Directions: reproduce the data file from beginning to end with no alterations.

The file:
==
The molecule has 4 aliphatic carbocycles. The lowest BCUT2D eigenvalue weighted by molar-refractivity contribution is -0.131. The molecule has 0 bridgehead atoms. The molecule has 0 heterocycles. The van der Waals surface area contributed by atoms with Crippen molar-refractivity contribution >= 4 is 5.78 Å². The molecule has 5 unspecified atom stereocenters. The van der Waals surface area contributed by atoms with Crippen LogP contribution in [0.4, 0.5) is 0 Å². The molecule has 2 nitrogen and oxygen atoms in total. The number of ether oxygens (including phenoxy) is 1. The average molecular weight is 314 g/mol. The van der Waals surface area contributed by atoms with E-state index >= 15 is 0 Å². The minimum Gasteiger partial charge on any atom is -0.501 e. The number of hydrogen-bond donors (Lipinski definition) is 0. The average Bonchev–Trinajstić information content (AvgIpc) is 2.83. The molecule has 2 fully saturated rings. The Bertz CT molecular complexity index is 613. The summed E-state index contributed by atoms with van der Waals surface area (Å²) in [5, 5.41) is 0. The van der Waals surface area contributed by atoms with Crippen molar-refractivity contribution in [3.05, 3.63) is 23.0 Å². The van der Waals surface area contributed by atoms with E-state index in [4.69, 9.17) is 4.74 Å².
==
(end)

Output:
The molecule has 4 aliphatic carbocycles. The lowest BCUT2D eigenvalue weighted by molar-refractivity contribution is -0.131. The molecule has 0 bridgehead atoms. The molecule has 0 heterocycles. The van der Waals surface area contributed by atoms with Crippen molar-refractivity contribution >= 4 is 5.78 Å². The molecule has 5 unspecified atom stereocenters. The van der Waals surface area contributed by atoms with Crippen LogP contribution in [0.4, 0.5) is 0 Å². The molecule has 2 nitrogen and oxygen atoms in total. The number of ether oxygens (including phenoxy) is 1. The average molecular weight is 314 g/mol. The van der Waals surface area contributed by atoms with E-state index >= 15 is 0 Å². The minimum Gasteiger partial charge on any atom is -0.501 e. The number of hydrogen-bond donors (Lipinski definition) is 0. The average Bonchev–Trinajstić information content (AvgIpc) is 2.83. The molecule has 2 fully saturated rings. The Bertz CT molecular complexity index is 613. The summed E-state index contributed by atoms with van der Waals surface area (Å²) in [5, 5.41) is 0. The van der Waals surface area contributed by atoms with Crippen molar-refractivity contribution in [3.05, 3.63) is 23.0 Å². The van der Waals surface area contributed by atoms with E-state index in [4.69, 9.17) is 4.74 Å².